Reflections of an Amateur
little embarrassed to admit it, but 15 years after being
introduced to the eventing world, I finally got around
to fence judging. It all began the Friday before the
most recent Fair Hill event. Having pulled my horse out
of the competition a week earlier due to an injury, I
was looking forward to a weekend off. 'Off' being
relative of course; my wife's 'honey do' list by now was
over a yard long and my fields were in dire need of
Like a true eventer,
however, I couldn't resist stopping by to check out the
course. As I got out of my car, I was greeted by Denis
Glaccum, the event organizer, with a "Good timing, Mike,
you saved me a call. Can you fence judge on Sunday?" I
began to rack my brain for an excuse that would pass the
red face test. Denis must have realized what I was
thinking and beat me to the punch: "If you don't, I'll
tell your wife about you and that blond last fall."
I stammered, "Blond? What
blond?" Knowing that he now had my undivided attention,
Denis' smiled broadened "It doesn't matter. There are so
many to choose from. I know you're innocent and you
know, but how about your wife? Remember, I've known her
twice as long as you, so who do you think she will
believe? Now, do you want to spend Sunday fence judging
or explaining your life's peccadilloes to your wife?" My
diatribe on the evils of blackmail fell on deaf ears.
Instead, Denis calmly remarked, "I'm sure you're guilty
of something, so are you going to fence judge or do I
call your wife?" I mumbled a few choice words under my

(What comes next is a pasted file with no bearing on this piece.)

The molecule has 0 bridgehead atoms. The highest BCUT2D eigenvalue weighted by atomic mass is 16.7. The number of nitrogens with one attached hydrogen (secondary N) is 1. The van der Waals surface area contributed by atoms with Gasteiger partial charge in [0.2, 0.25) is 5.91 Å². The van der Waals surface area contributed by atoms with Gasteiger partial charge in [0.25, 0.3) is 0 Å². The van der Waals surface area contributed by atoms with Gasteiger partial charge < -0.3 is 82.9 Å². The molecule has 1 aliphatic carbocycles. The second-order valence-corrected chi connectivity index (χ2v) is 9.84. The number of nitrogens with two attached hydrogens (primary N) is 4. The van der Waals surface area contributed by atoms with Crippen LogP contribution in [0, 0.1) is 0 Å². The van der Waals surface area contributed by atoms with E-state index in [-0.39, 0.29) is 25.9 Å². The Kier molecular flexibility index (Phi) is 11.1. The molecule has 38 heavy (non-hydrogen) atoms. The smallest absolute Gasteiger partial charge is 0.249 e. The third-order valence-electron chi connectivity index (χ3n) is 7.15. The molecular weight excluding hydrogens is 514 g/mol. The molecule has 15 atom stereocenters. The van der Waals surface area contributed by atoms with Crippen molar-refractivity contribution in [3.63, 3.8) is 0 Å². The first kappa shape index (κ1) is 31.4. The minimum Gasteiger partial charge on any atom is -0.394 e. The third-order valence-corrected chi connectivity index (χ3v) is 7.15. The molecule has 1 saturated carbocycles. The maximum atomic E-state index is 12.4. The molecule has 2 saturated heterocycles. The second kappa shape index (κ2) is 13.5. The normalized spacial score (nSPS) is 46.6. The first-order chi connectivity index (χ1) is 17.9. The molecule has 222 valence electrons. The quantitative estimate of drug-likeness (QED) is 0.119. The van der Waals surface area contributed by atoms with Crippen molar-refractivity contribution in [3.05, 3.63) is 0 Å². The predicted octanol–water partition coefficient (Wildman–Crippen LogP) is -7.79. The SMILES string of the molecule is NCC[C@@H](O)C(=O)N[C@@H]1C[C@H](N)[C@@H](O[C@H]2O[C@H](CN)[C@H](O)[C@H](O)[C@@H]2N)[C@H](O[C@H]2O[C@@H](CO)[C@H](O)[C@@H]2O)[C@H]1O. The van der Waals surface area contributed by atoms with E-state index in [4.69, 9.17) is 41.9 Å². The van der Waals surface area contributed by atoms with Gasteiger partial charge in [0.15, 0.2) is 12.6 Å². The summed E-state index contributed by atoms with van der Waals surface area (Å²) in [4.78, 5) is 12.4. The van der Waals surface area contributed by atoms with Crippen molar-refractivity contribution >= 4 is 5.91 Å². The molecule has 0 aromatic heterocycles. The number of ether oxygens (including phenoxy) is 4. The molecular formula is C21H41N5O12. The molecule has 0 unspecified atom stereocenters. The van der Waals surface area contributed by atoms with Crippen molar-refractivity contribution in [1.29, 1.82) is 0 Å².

breath as he reached for his cell phone. But when he
actually started dialing my home, it began to dawn on me
that I did have a responsibility to give something back
to the sport. My responsibility became clearer with each
"O.K., O.K. I'll do it.
What time do I need to be here?"
"7:30 sharp. And bring
along 2 or 3 others." With his victory now complete,
Denis headed off, spying another victim.
Surprisingly, I found
myself looking forward to fence judging. Though the 7:30
am briefing did cut 6 hours out of my planned Sunday
morning sleep-in, it was still better than competing.
Besides, how bad could fence judging be? All fence
judges do is sit around in lawn chairs sipping
Strawberry Daiquiris, and working on their tans, right?
It even occurred to me that with the idle time between
horses, I'd have plenty of time to write my long overdue
US Event Horse story.
The first inkling that my expected day of leisure might
be a pipe dream came to me as I awakened to the sound of
pouring rain. The forecast varied from 'sunny and hot'
to 'hurricane force winds and torrential downpours',
depending upon what station I listened to, so I packed
for any contingency.
Unfortunately, however, I